Geraniums are a source of bright cheery blossoms all summer long, and there is no need for the first frost to just turn them into a pile of dead branches. Bring them indoors before the cold weather hits and prepare them for a new season indoors and, if you do it right, your geranium will not just make it through the winter, but into the next summer to start again. Even better, when you prune the plant after bringing it indoors, save the cuttings to increase your stock of the beautiful flowers.
Difficulty: Moderately Easy
Bring the plant inside before the first frost of the fall, while the nighttime temperatures are still in the 50s F.
Fill an 8 oz. plant pot half full with a mixture of dampened peat moss, perlite, and vermiculite. Remove half of the mixture to make room for the root mass of the geranium and then cover the roots with the removed half. Tamp the soil down lightly. Water it with about 4 oz. of water to settle the soil in around the roots.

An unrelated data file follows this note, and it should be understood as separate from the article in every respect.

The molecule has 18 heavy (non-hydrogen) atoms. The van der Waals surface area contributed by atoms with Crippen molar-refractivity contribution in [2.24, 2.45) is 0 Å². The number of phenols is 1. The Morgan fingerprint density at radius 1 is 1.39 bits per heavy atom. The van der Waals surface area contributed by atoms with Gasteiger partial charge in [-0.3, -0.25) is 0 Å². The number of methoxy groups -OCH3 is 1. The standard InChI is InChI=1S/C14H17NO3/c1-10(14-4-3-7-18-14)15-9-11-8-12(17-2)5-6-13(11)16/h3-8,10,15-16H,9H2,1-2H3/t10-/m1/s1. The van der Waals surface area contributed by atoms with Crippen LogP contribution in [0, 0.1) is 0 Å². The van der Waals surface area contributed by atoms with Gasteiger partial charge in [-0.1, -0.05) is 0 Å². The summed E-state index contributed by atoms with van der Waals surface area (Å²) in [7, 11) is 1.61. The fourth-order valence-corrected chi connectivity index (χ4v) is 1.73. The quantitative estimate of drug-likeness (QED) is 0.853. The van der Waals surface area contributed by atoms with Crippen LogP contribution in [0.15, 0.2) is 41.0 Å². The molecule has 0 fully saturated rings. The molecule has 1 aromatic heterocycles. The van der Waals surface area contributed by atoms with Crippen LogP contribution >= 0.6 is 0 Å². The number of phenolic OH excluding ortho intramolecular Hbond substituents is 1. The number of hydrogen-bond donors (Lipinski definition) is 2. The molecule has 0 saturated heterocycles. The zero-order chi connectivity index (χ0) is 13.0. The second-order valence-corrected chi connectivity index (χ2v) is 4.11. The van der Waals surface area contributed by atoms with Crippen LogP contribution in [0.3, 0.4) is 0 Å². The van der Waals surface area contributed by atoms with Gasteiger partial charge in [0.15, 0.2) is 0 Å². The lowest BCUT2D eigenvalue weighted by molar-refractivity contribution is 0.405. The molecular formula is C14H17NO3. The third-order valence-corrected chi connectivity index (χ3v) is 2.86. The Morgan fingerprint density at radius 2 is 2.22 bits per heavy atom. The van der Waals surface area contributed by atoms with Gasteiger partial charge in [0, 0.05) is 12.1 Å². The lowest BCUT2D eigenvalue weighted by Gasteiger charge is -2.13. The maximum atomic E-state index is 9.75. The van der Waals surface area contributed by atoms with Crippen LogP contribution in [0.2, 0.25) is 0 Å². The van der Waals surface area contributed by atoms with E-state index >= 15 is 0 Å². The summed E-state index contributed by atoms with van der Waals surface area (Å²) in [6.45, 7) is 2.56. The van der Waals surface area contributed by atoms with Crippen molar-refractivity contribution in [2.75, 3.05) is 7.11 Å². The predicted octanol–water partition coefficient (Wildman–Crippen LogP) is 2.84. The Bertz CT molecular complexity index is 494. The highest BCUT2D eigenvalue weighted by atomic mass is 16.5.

Set the geranium in the sunniest window of the house. Rotate the plant a couple of times per week so that all the sides get some sunshine.
Prune the tips of the geranium branches every few weeks to encourage new buds and to help create thicker growth.
Take the trimmings of the plant and choose several 4-inch-long sections from the ends of the longest branches. Pull off the leaves from the bottom half of the cuttings. Set them in a cup of water. Place a spoonful of rooting hormone powder on a small plate and roll the bottom half of the cuttings in the powder. Stick them into a plant pot filled with the same mixture you used for the mother plant, sinking them down 2 inches deep.
Water the cuttings lightly and then place them in a plastic bag out of direct sunlight to root for the next month or two. Transplant them into individual 8 oz. plant pots when they have healthy roots and plenty of new growth.